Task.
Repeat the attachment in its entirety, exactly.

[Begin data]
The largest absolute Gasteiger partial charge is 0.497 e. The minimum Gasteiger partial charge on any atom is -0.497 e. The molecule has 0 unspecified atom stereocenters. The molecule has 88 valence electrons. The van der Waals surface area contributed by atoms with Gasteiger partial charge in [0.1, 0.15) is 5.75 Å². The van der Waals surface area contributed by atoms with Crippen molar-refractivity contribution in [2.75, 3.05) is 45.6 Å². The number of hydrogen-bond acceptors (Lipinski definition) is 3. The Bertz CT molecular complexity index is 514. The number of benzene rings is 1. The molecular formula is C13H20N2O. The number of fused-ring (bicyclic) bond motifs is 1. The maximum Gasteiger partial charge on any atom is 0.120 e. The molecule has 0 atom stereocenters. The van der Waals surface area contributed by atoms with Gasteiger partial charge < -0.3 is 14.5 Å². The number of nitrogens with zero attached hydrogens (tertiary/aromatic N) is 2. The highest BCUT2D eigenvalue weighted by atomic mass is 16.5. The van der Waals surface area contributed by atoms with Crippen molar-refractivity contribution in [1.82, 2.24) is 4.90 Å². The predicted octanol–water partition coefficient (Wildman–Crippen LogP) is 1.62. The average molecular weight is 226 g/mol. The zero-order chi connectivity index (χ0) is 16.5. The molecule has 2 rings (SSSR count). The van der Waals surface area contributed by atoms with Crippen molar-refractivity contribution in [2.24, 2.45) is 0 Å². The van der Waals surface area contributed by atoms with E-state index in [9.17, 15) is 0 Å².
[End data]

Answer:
The largest absolute Gasteiger partial charge is 0.497 e. The minimum Gasteiger partial charge on any atom is -0.497 e. The molecule has 0 unspecified atom stereocenters. The molecule has 88 valence electrons. The van der Waals surface area contributed by atoms with Gasteiger partial charge in [0.1, 0.15) is 5.75 Å². The van der Waals surface area contributed by atoms with Crippen molar-refractivity contribution in [2.75, 3.05) is 45.6 Å². The number of hydrogen-bond acceptors (Lipinski definition) is 3. The Bertz CT molecular complexity index is 514. The number of benzene rings is 1. The molecular formula is C13H20N2O. The number of fused-ring (bicyclic) bond motifs is 1. The maximum Gasteiger partial charge on any atom is 0.120 e. The molecule has 0 atom stereocenters. The van der Waals surface area contributed by atoms with Gasteiger partial charge < -0.3 is 14.5 Å². The number of nitrogens with zero attached hydrogens (tertiary/aromatic N) is 2. The highest BCUT2D eigenvalue weighted by atomic mass is 16.5. The van der Waals surface area contributed by atoms with Crippen molar-refractivity contribution in [1.82, 2.24) is 4.90 Å². The predicted octanol–water partition coefficient (Wildman–Crippen LogP) is 1.62. The average molecular weight is 226 g/mol. The zero-order chi connectivity index (χ0) is 16.5. The molecule has 2 rings (SSSR count). The van der Waals surface area contributed by atoms with Crippen molar-refractivity contribution in [2.24, 2.45) is 0 Å². The van der Waals surface area contributed by atoms with E-state index in [9.17, 15) is 0 Å².